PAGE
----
But don’t get discouraged! If Third Point is not quite your cup of tea, you can head down a little bit more towards the pier to Surfrider’s Beach, where you’ll find almost every surfer cruising a long board. It’s generally a bit more shallow around this area, and if the weather is right, you’ll be surrounded by good company and probably catch a few really fun waves. Even though it gets pretty crowded, you’re almost always surrounded by either old folks or fellow beginners, who are typically more willing to give you a wave or two. Even if you get in someone’s way, they usually just laugh it off and paddle back out.

As a new surfer, you have the option of starting in the white water- that’s the foamy part of the wave that forms after it breaks and is powered by the momentum brought on by the crash, so it’s a bit nicer than the wave itself. This is what I recommend, at least until you get a sense of what the board feels like when it’s actually being maneuvered by the wave. But of course, you can always head out to the line-up. That is, if you’re fond of learning by repeated failure. That may sound harsh, but such is learning how to surf well: you have to bail. A lot. The line-up is pretty brutal because it’s where each wave in a set starts to break. To an experienced surfer, this is great news, but to a beginner, it means face dives.  Learning how to correctly drop into a wave usually looks like this: paddle out to the line up. Catch your breath because it was so ridiculously difficult to paddle out to the line up. Miss the first set. Miss the second set. Almost miss the third set and try desperately to paddle hard enough to catch one of the last few waves of it. Bail. Freak out and formulate an over-the-top story about how you almost drowned that you’re going to tell everyone who wasn’t there. (Okay, maybe that last one was just me.) Anyway, REPEAT.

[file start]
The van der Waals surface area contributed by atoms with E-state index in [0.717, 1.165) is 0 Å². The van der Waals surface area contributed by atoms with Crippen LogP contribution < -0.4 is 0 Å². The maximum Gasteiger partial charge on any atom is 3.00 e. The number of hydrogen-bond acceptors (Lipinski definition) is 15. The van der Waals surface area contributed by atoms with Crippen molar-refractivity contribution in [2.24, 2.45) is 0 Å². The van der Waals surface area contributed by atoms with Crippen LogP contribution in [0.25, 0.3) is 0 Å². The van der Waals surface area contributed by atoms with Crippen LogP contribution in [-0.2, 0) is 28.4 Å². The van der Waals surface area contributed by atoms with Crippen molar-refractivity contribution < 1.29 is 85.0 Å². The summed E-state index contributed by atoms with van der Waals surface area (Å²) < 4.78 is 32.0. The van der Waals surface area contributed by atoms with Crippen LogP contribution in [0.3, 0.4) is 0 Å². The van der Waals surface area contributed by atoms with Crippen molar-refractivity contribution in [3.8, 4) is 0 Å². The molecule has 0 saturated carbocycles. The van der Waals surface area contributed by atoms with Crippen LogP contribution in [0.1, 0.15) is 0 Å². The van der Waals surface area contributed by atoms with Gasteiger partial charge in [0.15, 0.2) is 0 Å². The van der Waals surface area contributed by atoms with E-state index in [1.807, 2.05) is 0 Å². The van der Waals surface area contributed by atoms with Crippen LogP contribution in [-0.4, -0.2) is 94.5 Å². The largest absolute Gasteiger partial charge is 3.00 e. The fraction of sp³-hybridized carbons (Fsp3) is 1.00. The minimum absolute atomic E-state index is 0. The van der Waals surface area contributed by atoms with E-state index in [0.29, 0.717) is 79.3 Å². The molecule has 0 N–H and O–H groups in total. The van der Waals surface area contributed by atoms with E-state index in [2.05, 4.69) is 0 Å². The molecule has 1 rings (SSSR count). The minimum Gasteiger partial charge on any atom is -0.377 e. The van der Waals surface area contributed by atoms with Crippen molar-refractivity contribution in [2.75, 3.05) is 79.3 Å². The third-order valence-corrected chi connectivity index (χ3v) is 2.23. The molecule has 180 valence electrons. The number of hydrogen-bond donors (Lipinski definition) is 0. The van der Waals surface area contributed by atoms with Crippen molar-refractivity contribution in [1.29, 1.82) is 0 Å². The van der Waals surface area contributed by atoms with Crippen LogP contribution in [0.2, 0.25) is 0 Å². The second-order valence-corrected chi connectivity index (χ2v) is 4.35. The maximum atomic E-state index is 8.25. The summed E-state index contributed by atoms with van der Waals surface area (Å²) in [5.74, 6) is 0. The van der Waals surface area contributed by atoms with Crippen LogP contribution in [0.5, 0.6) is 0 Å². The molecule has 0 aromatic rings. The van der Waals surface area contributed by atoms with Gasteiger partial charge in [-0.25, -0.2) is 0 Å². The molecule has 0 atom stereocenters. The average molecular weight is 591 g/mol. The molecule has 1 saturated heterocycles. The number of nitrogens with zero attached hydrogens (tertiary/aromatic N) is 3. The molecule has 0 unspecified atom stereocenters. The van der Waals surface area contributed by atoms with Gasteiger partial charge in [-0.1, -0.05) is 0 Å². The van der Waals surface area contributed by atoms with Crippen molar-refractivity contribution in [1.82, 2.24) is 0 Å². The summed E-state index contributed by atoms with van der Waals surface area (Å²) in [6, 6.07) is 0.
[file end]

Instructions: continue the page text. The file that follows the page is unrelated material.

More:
If that doesn’t appeal to you, like I said, just ride the white water for starters. It’s simple and subtle and gives you much more time to stabilize yourself on the board before you fall. That way you can at east tell everyone that you stood up on the board for the first time.